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Elected Corruption: Why Mexico's Nascent Youth Movement Continues to Agitate

Some international elections observers have confirmed what many Mexicans thought: the recent elections in Mexico were characterized by massive fraud.

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On June 30, the day before the elections, Yo Soy 132 organized a massive “mega-march” in Mexico City that left from Tlatelolco Plaza (the site of the 1968 student massacre), passed in front of the TV network Televisa’s headquarters and ended at the Zócalo with unprecedented energy.

The students headed out in the early evening, just as it was starting to get dark, and they lit torches and candles while marching, illuminating the darkness by asking for clean and transparent elections. Not since the students’ march in 1968 had anything similar been seen on Mexico City’s busiest streets. The mood was different from other marches; it was much more solemn and organized. Again, the youth were accompanied by people of all ages, who followed the organizers’ instructions throughout. They seemed intent on ushering in a new era of hope and struggle, regaining the dignity of a nation that has been massacred and tortured, and is tired of feeling deceived.

The Yo Soy 132 movement put a spotlight on Mexico’s electoral process not only before the elections but also during and after. Planning ahead days before the pre-elections march, participants set up an information hub at the Monument to the Revolution in Mexico City to inform citizens who wanted to know more about how they should behave at marches called by Yo Soy 132, and to invite people to observe the electoral process in every way possible.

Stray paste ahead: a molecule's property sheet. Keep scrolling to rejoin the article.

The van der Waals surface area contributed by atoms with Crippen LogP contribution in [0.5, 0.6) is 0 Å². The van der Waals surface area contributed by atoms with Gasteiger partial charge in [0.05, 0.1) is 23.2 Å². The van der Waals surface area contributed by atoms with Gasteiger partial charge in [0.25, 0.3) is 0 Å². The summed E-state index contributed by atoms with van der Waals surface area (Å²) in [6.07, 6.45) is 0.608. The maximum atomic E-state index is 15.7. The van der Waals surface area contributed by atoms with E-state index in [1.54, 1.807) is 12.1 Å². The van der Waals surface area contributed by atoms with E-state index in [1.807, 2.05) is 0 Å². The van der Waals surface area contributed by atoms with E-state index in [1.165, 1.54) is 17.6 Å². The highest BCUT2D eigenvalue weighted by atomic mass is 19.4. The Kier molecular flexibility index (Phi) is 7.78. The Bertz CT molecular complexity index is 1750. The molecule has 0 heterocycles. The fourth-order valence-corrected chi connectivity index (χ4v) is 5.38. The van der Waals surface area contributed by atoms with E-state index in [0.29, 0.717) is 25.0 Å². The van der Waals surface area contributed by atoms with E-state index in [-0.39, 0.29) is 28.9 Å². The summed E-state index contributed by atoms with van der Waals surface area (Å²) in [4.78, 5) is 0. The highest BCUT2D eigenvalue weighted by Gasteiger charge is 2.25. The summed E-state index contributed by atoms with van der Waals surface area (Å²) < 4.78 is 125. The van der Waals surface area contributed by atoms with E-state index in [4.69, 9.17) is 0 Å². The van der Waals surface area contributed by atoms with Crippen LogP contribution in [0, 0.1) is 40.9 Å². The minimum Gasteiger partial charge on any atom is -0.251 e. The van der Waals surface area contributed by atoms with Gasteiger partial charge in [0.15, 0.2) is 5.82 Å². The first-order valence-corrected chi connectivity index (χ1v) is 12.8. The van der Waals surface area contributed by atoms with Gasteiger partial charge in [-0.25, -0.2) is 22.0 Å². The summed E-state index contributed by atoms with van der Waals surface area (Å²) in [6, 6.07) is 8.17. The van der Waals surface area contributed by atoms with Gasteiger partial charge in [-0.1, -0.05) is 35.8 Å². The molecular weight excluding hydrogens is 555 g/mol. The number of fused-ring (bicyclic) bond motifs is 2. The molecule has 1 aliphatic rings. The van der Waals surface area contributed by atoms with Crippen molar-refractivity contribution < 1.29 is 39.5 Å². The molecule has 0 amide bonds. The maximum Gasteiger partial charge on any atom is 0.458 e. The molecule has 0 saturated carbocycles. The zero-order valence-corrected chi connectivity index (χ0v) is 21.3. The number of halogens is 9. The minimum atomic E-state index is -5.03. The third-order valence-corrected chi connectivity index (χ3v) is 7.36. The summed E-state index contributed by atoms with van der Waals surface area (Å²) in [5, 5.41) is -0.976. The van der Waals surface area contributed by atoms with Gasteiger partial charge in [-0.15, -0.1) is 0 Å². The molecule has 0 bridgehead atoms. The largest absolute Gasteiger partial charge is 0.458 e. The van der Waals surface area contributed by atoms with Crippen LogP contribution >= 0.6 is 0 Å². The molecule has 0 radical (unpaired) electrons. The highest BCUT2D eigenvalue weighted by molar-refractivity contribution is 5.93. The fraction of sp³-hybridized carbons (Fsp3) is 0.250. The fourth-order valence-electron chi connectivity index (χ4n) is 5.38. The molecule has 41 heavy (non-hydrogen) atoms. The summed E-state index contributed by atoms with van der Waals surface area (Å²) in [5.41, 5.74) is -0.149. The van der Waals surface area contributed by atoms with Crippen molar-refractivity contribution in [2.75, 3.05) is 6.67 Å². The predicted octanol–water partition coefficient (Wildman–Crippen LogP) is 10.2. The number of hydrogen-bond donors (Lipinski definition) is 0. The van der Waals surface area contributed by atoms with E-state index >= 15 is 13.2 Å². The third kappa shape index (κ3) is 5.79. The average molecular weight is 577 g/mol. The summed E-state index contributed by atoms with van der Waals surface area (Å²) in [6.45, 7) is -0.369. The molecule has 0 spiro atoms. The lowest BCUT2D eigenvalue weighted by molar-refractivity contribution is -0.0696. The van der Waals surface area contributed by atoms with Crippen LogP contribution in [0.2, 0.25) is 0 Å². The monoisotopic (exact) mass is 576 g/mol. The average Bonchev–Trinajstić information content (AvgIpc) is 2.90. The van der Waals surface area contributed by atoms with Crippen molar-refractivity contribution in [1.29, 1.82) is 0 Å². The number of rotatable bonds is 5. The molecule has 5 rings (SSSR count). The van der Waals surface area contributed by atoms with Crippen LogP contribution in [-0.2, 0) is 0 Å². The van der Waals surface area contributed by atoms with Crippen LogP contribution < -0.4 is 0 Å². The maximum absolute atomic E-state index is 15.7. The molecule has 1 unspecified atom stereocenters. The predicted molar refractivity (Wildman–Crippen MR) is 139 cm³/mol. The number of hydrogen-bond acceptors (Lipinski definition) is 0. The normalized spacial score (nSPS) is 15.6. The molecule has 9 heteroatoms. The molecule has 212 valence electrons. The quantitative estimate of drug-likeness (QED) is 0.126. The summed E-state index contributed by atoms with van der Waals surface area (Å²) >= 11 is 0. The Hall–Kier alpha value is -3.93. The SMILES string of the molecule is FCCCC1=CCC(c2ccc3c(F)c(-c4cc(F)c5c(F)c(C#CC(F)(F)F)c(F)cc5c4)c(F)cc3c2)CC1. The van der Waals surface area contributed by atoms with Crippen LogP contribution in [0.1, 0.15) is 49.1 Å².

“Remember, no money or bribe is worth the future of our country and of all Mexicans,” concludes their video, which asks citizens to watch over polling stations and report possible fraud with cameras, video cameras or cell phones and to send them to an official Yo Soy 132 email.

“Mexico didn’t win, corruption did”

At 11:15 p.m. on July 1, the Federal Electoral Institute (IFE) released the preliminary results of the elections on national television: victory for Peña Nieto, who had between a 6 and 8 percent lead. But the Program for Preliminary Electoral Results (PREP) would continue running until 8:00 p.m. on July 2.

Josefina Vázquez Mota, the National Action Party (PAN) candidate, recognized her defeat even before the IFE’s initial count was finalized. Felipe Calderón spoke five minutes after the preliminary results were released, designating Peña Nieto “president elect” before all of the votes had even been counted. Calderón declared that “the elections took place in a climate of peace and tranquility in most of the country,” adding that, “there have been some incidents, some of them somewhat worrying, but they have not been the rule.” Enrique Peña Nieto proclaimed himself president at 11:40 p.m. on July 1, after giving a speech in which he claimed that “Mexico won.” Most of the major newspapers and media outlets handed the PRI an undisputed victory, even though the results were not yet definitive.

For his part, the Democratic Revolution Party’s Andrés Manuel López Obrador pointed out that the election was not portrayed fairly in the media and that the constitution was violated due to the vast sums of money that the PRI spent on media coverage. He added that he would “wait until the ballot counts were finalized” on July 4 to state his position.

Hours before the first preliminary announcement, Mexican citizens gathered in front of the IFE denouncing their disenfranchisement due to a lack of ballots. “How can they be saying that Mexico has a president if I’m a Mexican citizen and they didn’t let me vote?” asked Miguel, from Playa del Carmen, around midnight in Mexico City’s Zócalo. He was unable to cast his ballot even though at 9 in the morning he had been in line to exercise his right to vote.